Allopatric origins of microbial species

Research output: Contribution to journalArticlepeer-review


Although allopatric divergence is a well-accepted mechanism of speciation for eukaryotic macroorganisms, the importance of geographical barriers to divergence in microbial populations is a subject of great debate. Do geographically separated populations of micro-organisms diverge independently, or does their structure fit the often quoted Bass-Becking description 'everything is everywhere; the environment selects'? Aided by high-resolution genetic and genomic tools, the search for 'microbial marsupials' has revealed that in fact both are true; some species of micro-organisms demonstrate allopatric divergence, while others do not. This discovery opens the door for comparative analyses, where questions about the differences in evolutionary and ecological mechanisms that drive divergence and speciation in different microbial species can begin to be explored. Investigating these differences in evolutionary mechanisms will greatly enhance interest in, and understanding of, the dynamic processes that create and maintain the vast diversity of the microbial world.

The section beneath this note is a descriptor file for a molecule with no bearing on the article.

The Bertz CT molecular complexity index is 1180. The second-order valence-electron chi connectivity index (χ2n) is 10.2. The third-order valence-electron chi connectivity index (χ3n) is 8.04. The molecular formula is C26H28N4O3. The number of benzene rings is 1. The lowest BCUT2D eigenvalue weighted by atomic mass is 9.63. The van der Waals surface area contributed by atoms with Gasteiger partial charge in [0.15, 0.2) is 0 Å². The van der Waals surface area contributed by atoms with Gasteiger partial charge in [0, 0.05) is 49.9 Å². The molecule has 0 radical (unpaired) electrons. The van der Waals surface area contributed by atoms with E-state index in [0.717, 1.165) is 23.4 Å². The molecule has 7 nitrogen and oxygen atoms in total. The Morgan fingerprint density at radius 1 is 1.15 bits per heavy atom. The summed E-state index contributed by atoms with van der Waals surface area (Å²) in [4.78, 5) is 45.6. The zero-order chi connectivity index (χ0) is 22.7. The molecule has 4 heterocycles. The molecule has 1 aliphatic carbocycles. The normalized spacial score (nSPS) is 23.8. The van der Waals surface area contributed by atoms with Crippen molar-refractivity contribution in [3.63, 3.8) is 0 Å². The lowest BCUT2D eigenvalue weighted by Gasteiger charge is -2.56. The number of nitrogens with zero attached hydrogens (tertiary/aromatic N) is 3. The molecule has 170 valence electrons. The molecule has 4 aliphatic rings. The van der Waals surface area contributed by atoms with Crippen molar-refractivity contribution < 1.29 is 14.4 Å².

Original languageEnglish (US)
Pages (from-to)1975-1984
Number of pages10
JournalPhilosophical Transactions of the Royal Society B: Biological Sciences
Issue number1475
StatePublished - Nov 29 2006


  • Allopatric speciation
  • Biogeography
  • Genomics
  • Micro-organisms

ASJC Scopus subject areas

  • General Biochemistry, Genetics and Molecular Biology
  • General Agricultural and Biological Sciences


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